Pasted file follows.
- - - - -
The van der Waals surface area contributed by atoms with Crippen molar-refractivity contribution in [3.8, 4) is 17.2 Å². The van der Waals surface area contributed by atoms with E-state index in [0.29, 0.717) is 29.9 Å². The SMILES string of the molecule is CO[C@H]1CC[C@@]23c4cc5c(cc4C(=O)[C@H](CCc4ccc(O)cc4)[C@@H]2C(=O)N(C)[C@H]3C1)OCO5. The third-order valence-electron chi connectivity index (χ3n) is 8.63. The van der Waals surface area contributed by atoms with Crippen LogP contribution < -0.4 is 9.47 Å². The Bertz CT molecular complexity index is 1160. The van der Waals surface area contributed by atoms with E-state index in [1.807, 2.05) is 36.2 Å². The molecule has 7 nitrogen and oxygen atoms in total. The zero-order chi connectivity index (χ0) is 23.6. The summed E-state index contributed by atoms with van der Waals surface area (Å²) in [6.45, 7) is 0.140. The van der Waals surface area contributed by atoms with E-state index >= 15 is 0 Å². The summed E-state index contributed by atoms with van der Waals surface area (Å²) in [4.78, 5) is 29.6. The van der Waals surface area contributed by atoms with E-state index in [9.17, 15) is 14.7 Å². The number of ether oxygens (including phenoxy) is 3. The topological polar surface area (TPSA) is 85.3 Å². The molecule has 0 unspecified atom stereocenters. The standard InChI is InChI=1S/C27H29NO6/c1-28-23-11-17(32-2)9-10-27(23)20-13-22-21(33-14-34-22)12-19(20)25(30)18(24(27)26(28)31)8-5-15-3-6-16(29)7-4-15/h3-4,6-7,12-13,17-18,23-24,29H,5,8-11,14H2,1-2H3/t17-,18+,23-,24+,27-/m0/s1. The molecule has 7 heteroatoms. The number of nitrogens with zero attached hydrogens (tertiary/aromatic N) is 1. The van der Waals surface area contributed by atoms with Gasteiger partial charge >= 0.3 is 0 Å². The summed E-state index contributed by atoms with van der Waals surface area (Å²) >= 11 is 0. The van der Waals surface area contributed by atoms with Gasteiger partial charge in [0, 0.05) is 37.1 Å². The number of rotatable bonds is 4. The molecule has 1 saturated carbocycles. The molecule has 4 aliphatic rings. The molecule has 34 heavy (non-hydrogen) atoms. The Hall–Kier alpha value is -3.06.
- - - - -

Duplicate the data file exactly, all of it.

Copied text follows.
The van der Waals surface area contributed by atoms with Crippen molar-refractivity contribution in [3.8, 4) is 17.2 Å². The van der Waals surface area contributed by atoms with E-state index in [0.29, 0.717) is 29.9 Å². The SMILES string of the molecule is CO[C@H]1CC[C@@]23c4cc5c(cc4C(=O)[C@H](CCc4ccc(O)cc4)[C@@H]2C(=O)N(C)[C@H]3C1)OCO5. The third-order valence-electron chi connectivity index (χ3n) is 8.63. The van der Waals surface area contributed by atoms with Crippen LogP contribution < -0.4 is 9.47 Å². The Bertz CT molecular complexity index is 1160. The van der Waals surface area contributed by atoms with E-state index in [1.807, 2.05) is 36.2 Å². The molecule has 7 nitrogen and oxygen atoms in total. The zero-order chi connectivity index (χ0) is 23.6. The summed E-state index contributed by atoms with van der Waals surface area (Å²) in [6.45, 7) is 0.140. The van der Waals surface area contributed by atoms with E-state index >= 15 is 0 Å². The summed E-state index contributed by atoms with van der Waals surface area (Å²) in [4.78, 5) is 29.6. The van der Waals surface area contributed by atoms with E-state index in [9.17, 15) is 14.7 Å². The number of ether oxygens (including phenoxy) is 3. The topological polar surface area (TPSA) is 85.3 Å². The molecule has 0 unspecified atom stereocenters. The standard InChI is InChI=1S/C27H29NO6/c1-28-23-11-17(32-2)9-10-27(23)20-13-22-21(33-14-34-22)12-19(20)25(30)18(24(27)26(28)31)8-5-15-3-6-16(29)7-4-15/h3-4,6-7,12-13,17-18,23-24,29H,5,8-11,14H2,1-2H3/t17-,18+,23-,24+,27-/m0/s1. The molecule has 7 heteroatoms. The number of nitrogens with zero attached hydrogens (tertiary/aromatic N) is 1. The van der Waals surface area contributed by atoms with Gasteiger partial charge >= 0.3 is 0 Å². The summed E-state index contributed by atoms with van der Waals surface area (Å²) >= 11 is 0. The van der Waals surface area contributed by atoms with Gasteiger partial charge in [0, 0.05) is 37.1 Å². The number of rotatable bonds is 4. The molecule has 1 saturated carbocycles. The molecule has 4 aliphatic rings. The molecule has 34 heavy (non-hydrogen) atoms. The Hall–Kier alpha value is -3.06.